In Manchester, the fall in the number of visitors from more than 5km away is driven by fewer people travelling longer distances to commute for work. This is supported by a slower recovery in areas with more office land use. As long as working from home remains an attractive choice, this will continue to impact footfall in business districts.
While local high streets are geared towards meeting their catchment's everyday needs, place makers should also think how larger towns centres can differentiate their offerings in order to become destinations still worth travelling for, satisfying a demand that local places cannot.
People are spending less time on high streets, and when they do visit they want everything to be in one place. Areas that are more concentrated with retail stores are seeing a much stronger recovery compared to retail areas mixed with offices and residential buildings.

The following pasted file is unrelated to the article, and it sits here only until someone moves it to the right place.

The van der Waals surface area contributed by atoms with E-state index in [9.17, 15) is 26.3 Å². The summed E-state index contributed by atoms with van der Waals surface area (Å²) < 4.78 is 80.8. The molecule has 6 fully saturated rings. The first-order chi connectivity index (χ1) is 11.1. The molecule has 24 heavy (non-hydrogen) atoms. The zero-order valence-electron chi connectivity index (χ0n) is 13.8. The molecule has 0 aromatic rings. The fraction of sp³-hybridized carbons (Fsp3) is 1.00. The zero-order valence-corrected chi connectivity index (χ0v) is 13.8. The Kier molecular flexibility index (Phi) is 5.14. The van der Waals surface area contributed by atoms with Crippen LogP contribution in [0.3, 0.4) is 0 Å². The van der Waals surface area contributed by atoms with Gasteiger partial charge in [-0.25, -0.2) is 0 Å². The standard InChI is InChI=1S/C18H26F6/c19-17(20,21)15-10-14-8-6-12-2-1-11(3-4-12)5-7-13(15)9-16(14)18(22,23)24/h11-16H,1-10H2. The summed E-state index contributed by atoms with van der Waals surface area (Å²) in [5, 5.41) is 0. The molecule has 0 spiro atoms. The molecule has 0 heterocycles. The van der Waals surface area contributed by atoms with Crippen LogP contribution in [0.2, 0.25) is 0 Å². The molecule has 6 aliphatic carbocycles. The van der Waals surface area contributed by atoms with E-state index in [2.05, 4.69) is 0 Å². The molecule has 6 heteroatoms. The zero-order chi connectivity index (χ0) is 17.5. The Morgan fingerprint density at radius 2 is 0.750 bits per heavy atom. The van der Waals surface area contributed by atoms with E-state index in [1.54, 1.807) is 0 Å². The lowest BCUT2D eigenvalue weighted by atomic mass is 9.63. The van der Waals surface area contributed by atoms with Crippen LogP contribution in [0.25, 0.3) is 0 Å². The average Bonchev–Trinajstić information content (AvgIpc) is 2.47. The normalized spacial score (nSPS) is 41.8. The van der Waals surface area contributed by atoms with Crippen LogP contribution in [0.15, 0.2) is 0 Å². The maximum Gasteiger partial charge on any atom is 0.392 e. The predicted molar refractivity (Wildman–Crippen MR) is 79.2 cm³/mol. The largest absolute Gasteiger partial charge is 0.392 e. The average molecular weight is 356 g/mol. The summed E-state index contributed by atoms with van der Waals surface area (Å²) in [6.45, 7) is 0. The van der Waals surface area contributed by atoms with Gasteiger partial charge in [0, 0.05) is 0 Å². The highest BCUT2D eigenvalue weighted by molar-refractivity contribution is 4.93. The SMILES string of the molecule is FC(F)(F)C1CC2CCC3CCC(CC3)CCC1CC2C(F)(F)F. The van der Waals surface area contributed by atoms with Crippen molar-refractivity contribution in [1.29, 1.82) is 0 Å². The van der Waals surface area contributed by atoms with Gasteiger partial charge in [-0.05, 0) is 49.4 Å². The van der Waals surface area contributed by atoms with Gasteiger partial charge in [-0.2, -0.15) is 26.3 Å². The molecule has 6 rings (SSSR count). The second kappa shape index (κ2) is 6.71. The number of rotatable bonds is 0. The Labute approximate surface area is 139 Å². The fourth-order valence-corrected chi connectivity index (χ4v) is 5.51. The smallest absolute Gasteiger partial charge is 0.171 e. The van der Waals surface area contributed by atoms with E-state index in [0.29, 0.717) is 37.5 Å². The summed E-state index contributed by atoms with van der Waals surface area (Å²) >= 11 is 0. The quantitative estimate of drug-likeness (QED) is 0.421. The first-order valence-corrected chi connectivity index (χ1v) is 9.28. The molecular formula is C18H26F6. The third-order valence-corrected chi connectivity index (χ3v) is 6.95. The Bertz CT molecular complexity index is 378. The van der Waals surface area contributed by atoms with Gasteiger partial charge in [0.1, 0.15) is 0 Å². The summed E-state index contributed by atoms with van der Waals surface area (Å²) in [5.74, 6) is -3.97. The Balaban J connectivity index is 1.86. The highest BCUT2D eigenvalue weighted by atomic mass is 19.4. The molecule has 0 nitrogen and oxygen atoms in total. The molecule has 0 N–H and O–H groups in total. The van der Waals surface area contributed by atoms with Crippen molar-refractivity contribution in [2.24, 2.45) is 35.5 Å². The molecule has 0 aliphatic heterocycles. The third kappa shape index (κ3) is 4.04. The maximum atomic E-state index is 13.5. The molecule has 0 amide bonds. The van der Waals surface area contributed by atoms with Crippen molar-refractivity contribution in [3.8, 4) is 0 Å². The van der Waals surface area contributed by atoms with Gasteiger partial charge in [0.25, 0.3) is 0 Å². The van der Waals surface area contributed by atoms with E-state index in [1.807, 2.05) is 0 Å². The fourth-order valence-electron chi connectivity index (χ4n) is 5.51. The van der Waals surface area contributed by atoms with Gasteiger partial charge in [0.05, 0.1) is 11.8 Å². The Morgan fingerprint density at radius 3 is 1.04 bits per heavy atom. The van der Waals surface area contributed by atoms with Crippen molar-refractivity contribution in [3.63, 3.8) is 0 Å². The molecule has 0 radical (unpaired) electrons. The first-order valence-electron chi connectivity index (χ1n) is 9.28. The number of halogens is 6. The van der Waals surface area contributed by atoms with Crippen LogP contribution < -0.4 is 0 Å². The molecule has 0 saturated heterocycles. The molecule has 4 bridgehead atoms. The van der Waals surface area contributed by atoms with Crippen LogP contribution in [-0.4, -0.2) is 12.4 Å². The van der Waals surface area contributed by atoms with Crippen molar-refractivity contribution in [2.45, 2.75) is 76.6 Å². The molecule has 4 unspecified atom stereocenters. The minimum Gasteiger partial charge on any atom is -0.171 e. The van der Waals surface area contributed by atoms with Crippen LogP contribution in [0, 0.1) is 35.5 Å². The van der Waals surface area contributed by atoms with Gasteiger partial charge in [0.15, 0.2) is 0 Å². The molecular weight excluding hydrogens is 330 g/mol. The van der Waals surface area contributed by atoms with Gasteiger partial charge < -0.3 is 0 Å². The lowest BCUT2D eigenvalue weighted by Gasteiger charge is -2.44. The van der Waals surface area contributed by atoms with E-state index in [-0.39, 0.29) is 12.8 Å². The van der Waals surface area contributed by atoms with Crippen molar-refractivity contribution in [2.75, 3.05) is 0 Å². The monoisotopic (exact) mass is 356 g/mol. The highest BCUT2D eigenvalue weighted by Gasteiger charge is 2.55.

Again, covered or indoor shopping centres with a high retail density are not recovering in line with this expectation, with consumers preferring outdoor shopping areas and high streets.
Can high streets be made shorter and more compact? Should retail units sizes change? Will local businesses be more attractive compared to national chains? Place makers need to focus on ensuring that visitors' experiences are as smooth and convenient as possible.
COVID-19 has changed the demand profile for high streets across all towns. Busy periods have moved towards the late-afternoon, the time spent per visit has halved and a higher percentage of visits are occurring during weekdays compared to the baseline period. All of these changes reflect the increase in time people have available due to not having to commute to work, as well as the public's increased caution in public spaces.